GBT was interested in purchasing a B-3 zoned lot located at the junction of Jefferson Paige Road and Pines Road in Shreveport, La. The 1.13-acre parcel was on the opposite side of the street from a Family Dollar, which was zoned as a B-2 parcel. GBT asked the Metropolitan Planning Commission (“MPC”) to review the site plan and the MPC issued a positive report leading GBT to believe that there were only few issues with the site plan. At the public hearing, the MPC stated concerns about having similar businesses directly across from each other, but only recommended some changes to the façade and landscaping. The decision was set aside to allow GBT to make the necessary modifications.
At the second hearing, MPC changed its position and rejected the plan stating that there were concerns about the proposed size of the store as compared to the size of the lot and that the plan did not comply with its 2030 “Master Plan.” GBT appealed to the City Council who unanimously agreed with the MPC’s denial. GBT then appealed to the First Judicial District Court, who over turned the City Council’s decision and approved the initial site plan.
Even though GBT received approval for the site plan, it commenced an action against the City for wrongful denial. GBT claimed that the City’s reasons for the denial were “contrived” and that the City’s actions were “malicious and intentional.” During the trial, GBT argued that site was a B-3, which was a use by right zone, should not have been rejected because the Family Dollar store across the street was in a more restrictive B-2 zone. Experts were called to support the arguments on both sides as to why the City denied the intial site plan. The reconvened District Court held that the GBT could not recover damages because the use by right zoning for the property did not give an automatic right to build even if the project complied with the use by right zoning. The city zoning board had the discretion to disapprove the site plan to “ensure the safe, efficient attractive and well-ordered community.” Furthermore, the court observed that the deal between GBT and Dollar General had already “broken down” after the District Court’s ruling that ordered the approval of the initial site plan because the General Dollar was in favor of changing the site plan to accommodate the concerns of the City. GBT and General Dollar disagreed about the need for the modifications and the deal did not proceed. The court dismissed GBT’s action against the City. GBT appealed to The Court of Appeal of Louisiana, Second Circuit.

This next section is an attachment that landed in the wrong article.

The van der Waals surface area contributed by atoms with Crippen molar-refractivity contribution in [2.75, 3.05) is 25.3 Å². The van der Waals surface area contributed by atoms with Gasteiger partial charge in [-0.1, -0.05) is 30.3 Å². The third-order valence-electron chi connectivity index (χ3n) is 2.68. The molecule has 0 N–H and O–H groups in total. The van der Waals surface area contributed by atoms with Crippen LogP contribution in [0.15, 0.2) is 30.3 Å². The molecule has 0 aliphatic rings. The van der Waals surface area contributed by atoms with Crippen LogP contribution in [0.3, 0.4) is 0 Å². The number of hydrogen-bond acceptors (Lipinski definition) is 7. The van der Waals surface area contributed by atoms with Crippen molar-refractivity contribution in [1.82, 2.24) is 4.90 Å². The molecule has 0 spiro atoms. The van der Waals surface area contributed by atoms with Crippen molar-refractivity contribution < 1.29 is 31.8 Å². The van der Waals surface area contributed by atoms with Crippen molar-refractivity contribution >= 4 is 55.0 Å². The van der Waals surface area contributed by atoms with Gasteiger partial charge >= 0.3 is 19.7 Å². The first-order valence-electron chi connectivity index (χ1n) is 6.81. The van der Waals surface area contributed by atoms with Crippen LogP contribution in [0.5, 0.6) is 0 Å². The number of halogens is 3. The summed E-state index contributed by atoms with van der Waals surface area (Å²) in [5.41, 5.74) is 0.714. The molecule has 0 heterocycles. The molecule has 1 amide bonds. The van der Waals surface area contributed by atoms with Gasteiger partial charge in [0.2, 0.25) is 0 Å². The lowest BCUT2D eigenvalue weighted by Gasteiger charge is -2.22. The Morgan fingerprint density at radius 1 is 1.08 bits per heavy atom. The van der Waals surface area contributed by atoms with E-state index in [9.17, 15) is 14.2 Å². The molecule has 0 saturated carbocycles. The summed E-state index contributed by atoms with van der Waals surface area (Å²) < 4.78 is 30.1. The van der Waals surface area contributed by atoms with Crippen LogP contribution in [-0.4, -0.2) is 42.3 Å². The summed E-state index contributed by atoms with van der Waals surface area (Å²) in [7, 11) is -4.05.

The Circuit Court noted that there were three other times that the City has come before the court where it initially supported the proposed site plan, which was for a B-3 with use of right zoning, and changed their position at the public hearing by stating its opposition. This case was differentiated, since it is a tort action instead of the disapproval of use by right. However, there are similarities among the cases that would allow the court to make the comparison.
BGT argued that the City was not shielded from liability as the District Court had held and that the court erred in determining that even if the City was not shielded that it did not cause the damages. BGT continued that the City had no discretion to deny the site plan and if it had discretion that the City failed to show that, it had a legitimate objective in denying the plan. The City has followed a similar pattern when deciding other B-3 use by right site plans: approving part of the plan, suggesting changes, and then denying the plan after the public hearing. In the first of these cases this court held that a “council’s decision to deny a use by right is subject to strict scrutiny.” The second case the council rejected a site plan for use by right that fully conformed with the zoning plan; the court recognized that a city council denial was allowable as long as the decision was not an “arbitrary and capricious government action.” The third case the court held, a municipality may deny, at its discretion, a site plan that complies with use by right zoning. If denial must meets strict scrutiny and is considered in favor of the proposed use of the owner, the denial will stand.
The Council was within its right to deny the site plan even though the plan conformed with the use by right zoning. The City was entitled to immunity and the decision was affirmed.
GBT Realty Corp. v. City of Shreveport, 180 So. 3d 458 (La. Ct. App. 2015)